Guildford's Yvonne Arnaud Theatre Presents
Yvonne Arnaud Theatre
Full of glitz, glam and gags galore the Yvonne Arnaud’s 2018 version of Cinderella whisks audiences into Pantoland for an evening of pure escapism.
Largely following the traditional panto plot, Fairy Sweetness (a bubbly Michelle Gayle) welcomes the audience and in the first few scenes we are quickly introduced to Cinderella, Buttons and of course the Ugly Stepsisters. Whilst their entrance might be in a car, it’s the ingenious appearance of Buttons that really gets the magic started.
Ever the showman, Jamie Brook’s loveable Buttons quickly has the audience on his side and his infectious energy radiates throughout the entire auditorium. He ensures the pace bounces along but isn't afraid to milk an odd comedy line or two.
Ugly Sisters Kimmy (Nick Barclay) and Coleen (Peter Gordon) are joyously grotesque; smarmy and mean with suitably outrageous costumes and easy dynamic. Their version of "Born This Way" followed by "Sisters Are Doing It For Themselves" leads nicely into silly beauty parlour antics with Buttons that contrast well with their callous behaviour towards Cinderella.
In the title role, Georgie Leatherland is charming and innocent, pitching her performance carefully, being every inch the leading lady but without making the character too dominant. In the often-tricky role of Prince Charming, Cameron Burt chooses to play it earnestly giving their brief interactions a delightful wholesomeness.
Whilst the romance is sweetness and light, it’s not mawkish however, thanks to the main love song "All of Me" becoming a great comedy number with Buttons muscling in on the act.
The only performance slightly at odds with the overall tone is Kit Hesketh-Harey’s acerbic Dandini. With some great waspish one-liners and a withering stare, he very much makes the part his own, but jokes about the fact he’s taking a year off from being the baddie are lost on the children in the audience. They did, however, enjoy his totally unnecessary but fabulous version of "I Am What I Am" complete with chorus line kicks.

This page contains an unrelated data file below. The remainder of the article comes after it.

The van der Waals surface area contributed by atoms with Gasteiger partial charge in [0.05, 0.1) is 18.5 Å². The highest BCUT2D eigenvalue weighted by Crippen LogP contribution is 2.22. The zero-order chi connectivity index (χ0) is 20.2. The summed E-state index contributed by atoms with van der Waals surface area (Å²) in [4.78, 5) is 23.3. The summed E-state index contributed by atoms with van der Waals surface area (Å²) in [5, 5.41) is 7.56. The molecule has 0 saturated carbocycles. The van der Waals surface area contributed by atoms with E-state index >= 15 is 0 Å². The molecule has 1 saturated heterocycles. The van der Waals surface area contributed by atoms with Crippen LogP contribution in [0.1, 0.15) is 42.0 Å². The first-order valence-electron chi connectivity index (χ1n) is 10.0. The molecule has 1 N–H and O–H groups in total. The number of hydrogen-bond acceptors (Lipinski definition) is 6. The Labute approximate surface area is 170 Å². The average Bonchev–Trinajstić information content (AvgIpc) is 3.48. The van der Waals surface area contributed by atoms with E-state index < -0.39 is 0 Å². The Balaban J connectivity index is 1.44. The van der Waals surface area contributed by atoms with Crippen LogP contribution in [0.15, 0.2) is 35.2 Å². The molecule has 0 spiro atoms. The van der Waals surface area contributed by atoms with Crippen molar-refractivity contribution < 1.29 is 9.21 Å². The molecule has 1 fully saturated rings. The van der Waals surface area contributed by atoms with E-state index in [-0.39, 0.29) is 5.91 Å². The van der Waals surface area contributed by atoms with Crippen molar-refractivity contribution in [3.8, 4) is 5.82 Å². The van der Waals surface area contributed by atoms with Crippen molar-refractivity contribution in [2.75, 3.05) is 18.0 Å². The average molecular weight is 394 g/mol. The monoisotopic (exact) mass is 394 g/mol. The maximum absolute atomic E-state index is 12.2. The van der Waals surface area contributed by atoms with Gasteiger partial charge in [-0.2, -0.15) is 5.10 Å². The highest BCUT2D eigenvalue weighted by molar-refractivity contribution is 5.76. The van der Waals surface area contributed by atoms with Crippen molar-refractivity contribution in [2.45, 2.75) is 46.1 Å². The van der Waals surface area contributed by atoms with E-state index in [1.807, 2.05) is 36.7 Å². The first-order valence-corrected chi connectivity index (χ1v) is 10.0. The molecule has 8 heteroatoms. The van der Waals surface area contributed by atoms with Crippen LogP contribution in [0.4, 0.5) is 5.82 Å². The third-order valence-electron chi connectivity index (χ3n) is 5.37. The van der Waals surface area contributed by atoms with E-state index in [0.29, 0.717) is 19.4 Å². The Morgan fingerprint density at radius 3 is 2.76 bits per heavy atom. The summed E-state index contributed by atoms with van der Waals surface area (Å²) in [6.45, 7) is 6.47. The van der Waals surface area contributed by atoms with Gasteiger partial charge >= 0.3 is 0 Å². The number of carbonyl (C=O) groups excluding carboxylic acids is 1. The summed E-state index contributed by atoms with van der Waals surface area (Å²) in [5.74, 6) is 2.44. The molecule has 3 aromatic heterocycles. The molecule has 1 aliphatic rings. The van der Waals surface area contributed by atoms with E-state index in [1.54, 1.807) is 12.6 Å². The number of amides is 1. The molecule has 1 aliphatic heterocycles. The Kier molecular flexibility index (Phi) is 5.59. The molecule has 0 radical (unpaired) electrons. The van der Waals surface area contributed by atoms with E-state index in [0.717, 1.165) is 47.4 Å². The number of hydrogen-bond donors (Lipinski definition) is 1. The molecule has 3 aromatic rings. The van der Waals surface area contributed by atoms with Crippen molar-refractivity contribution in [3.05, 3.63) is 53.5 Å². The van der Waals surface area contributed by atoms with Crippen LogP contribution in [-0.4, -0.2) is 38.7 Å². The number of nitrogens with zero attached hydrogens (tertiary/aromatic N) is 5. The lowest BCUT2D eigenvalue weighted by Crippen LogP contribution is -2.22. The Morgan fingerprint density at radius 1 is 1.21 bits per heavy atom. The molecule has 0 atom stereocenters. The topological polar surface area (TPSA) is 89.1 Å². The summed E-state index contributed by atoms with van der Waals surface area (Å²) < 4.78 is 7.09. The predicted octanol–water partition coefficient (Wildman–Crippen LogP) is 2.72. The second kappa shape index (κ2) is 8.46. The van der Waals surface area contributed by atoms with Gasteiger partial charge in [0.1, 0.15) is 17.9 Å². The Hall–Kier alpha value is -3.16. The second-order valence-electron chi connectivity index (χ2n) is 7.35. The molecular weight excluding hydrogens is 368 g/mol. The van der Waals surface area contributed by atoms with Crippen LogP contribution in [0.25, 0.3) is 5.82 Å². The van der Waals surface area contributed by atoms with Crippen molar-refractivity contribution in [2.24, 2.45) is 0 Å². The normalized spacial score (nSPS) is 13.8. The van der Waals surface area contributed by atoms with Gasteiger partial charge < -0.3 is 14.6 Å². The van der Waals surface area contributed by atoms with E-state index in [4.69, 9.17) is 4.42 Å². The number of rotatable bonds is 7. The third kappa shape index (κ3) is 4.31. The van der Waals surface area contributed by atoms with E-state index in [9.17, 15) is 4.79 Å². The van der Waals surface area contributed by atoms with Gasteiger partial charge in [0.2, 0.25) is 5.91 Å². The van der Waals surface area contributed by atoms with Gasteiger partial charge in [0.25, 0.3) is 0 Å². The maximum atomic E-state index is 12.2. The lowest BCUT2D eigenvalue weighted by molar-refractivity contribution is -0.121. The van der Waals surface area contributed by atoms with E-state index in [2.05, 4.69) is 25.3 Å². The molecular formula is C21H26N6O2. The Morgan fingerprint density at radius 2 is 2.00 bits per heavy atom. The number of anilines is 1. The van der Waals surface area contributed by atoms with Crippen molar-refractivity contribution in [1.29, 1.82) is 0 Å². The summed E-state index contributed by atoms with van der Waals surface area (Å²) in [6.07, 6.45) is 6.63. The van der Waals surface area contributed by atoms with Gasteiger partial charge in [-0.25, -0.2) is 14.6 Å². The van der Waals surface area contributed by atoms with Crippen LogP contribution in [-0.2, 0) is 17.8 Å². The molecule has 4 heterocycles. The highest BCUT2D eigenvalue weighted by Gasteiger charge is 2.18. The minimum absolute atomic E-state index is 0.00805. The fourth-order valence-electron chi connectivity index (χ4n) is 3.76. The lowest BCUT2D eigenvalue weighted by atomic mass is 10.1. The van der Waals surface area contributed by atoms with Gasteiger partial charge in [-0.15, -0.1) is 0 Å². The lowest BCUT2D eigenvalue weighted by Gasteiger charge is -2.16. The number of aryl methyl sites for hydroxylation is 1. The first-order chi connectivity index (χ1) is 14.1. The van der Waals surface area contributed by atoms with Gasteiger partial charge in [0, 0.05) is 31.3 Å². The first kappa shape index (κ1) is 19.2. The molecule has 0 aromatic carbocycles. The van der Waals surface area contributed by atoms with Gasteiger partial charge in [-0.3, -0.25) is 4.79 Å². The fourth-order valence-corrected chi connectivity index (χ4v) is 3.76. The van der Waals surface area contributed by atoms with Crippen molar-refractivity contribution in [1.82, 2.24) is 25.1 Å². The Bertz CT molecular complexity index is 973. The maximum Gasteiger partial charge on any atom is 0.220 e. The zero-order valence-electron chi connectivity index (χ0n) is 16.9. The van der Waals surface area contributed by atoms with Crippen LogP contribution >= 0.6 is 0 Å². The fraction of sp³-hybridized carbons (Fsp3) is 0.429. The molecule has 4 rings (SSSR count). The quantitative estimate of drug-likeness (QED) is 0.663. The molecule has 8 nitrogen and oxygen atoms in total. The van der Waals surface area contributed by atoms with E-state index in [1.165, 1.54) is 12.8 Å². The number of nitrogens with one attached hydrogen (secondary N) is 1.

Joining the principles are a talented ensemble of ten who transform from villagers to ball guests and even play a ghost or two. Their presence gives the musical numbers a rounded sound and they execute Katie Beard’s energetic choreography with ease. Without exception they all look out for the junior members of the cast too. The determined junior chorus perform with gusto and are given several chances to shine.
Act I of Cinderella is generally the longer act and in this case is a musical number or two too long for some of the younger audience members. Act II, however, is a whirlwind of laughs with the always hilarious and incredibly boisterous "12 Days of Christmas" (watch out for shaving foam and lots of water!) and the obligatory bench scene breaking up the funky ball and romantic finale.
Jamie Smith’s script is lovingly crafted with nods to classic jokes (“Air, Hair Lair”) but a sprinkling of modern references that sit neatly alongside. Although very much a children’s show, there are also a few cheeky asides that are bound to raise a chuckle from parents.
With a set that literally twinkles, a transformation scene complete with ponies, a plethora of musical numbers and countless opportunities to shout out there’s no pantomimic stone left unturned.
The true reviewers in the audience though are of course the children and Cinderella had them literally screaming with delight.
I was joined on press night by junior reviewer Luna (age 5) who summarised her experience as follows: “my favourite bit was when the Fairy Godmother did her magic and gave Cinderella her pretty dress. My second favourite part was when they sang and fell off the wall. Buttons was really funny and I liked the water and custard.”
She concluded that there wasn’t anything she didn’t like and that it was a 5* show.
A fitting tribute to the late Jamie Barber, this is a sparkling pantomime offering beautifully formulaic family fun.